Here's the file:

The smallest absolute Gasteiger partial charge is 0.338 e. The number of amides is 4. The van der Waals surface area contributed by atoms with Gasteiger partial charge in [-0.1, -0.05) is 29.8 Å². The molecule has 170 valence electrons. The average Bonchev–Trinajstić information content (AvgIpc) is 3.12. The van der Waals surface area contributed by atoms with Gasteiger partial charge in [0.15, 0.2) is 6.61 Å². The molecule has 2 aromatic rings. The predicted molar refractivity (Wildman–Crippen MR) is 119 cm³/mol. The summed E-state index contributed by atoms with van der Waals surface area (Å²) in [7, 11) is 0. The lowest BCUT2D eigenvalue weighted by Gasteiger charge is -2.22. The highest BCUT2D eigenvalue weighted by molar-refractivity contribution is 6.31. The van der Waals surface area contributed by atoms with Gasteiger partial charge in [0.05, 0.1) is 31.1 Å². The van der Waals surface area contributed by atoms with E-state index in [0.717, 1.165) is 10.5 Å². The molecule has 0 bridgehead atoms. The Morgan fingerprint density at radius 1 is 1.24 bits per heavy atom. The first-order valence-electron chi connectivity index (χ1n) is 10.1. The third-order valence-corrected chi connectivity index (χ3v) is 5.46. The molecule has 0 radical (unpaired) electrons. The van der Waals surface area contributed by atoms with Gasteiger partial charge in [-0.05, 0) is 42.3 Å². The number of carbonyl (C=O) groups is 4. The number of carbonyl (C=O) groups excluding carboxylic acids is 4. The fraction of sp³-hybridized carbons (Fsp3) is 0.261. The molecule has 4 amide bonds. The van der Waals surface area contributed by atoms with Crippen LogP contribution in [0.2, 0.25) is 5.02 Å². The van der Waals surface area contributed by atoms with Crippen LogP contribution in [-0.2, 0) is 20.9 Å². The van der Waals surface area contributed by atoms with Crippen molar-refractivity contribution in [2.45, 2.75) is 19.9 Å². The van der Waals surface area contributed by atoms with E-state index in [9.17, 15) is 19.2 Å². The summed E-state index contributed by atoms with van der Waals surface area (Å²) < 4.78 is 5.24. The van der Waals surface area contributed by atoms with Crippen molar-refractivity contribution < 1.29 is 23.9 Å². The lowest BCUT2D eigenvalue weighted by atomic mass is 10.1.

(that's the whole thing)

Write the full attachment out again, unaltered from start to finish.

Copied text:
The smallest absolute Gasteiger partial charge is 0.338 e. The number of amides is 4. The van der Waals surface area contributed by atoms with Gasteiger partial charge in [-0.1, -0.05) is 29.8 Å². The molecule has 170 valence electrons. The average Bonchev–Trinajstić information content (AvgIpc) is 3.12. The van der Waals surface area contributed by atoms with Gasteiger partial charge in [0.15, 0.2) is 6.61 Å². The molecule has 2 aromatic rings. The predicted molar refractivity (Wildman–Crippen MR) is 119 cm³/mol. The summed E-state index contributed by atoms with van der Waals surface area (Å²) in [7, 11) is 0. The lowest BCUT2D eigenvalue weighted by Gasteiger charge is -2.22. The highest BCUT2D eigenvalue weighted by molar-refractivity contribution is 6.31. The van der Waals surface area contributed by atoms with Gasteiger partial charge in [0.05, 0.1) is 31.1 Å². The van der Waals surface area contributed by atoms with E-state index in [0.717, 1.165) is 10.5 Å². The molecule has 0 bridgehead atoms. The Morgan fingerprint density at radius 1 is 1.24 bits per heavy atom. The first-order valence-electron chi connectivity index (χ1n) is 10.1. The third-order valence-corrected chi connectivity index (χ3v) is 5.46. The molecule has 0 radical (unpaired) electrons. The van der Waals surface area contributed by atoms with Gasteiger partial charge in [-0.05, 0) is 42.3 Å². The number of carbonyl (C=O) groups is 4. The number of carbonyl (C=O) groups excluding carboxylic acids is 4. The fraction of sp³-hybridized carbons (Fsp3) is 0.261. The molecule has 4 amide bonds. The van der Waals surface area contributed by atoms with Crippen LogP contribution in [0.2, 0.25) is 5.02 Å². The van der Waals surface area contributed by atoms with Crippen LogP contribution in [-0.2, 0) is 20.9 Å². The van der Waals surface area contributed by atoms with Crippen molar-refractivity contribution in [2.45, 2.75) is 19.9 Å². The van der Waals surface area contributed by atoms with E-state index in [9.17, 15) is 19.2 Å². The summed E-state index contributed by atoms with van der Waals surface area (Å²) < 4.78 is 5.24. The van der Waals surface area contributed by atoms with Crippen molar-refractivity contribution < 1.29 is 23.9 Å². The lowest BCUT2D eigenvalue weighted by atomic mass is 10.1.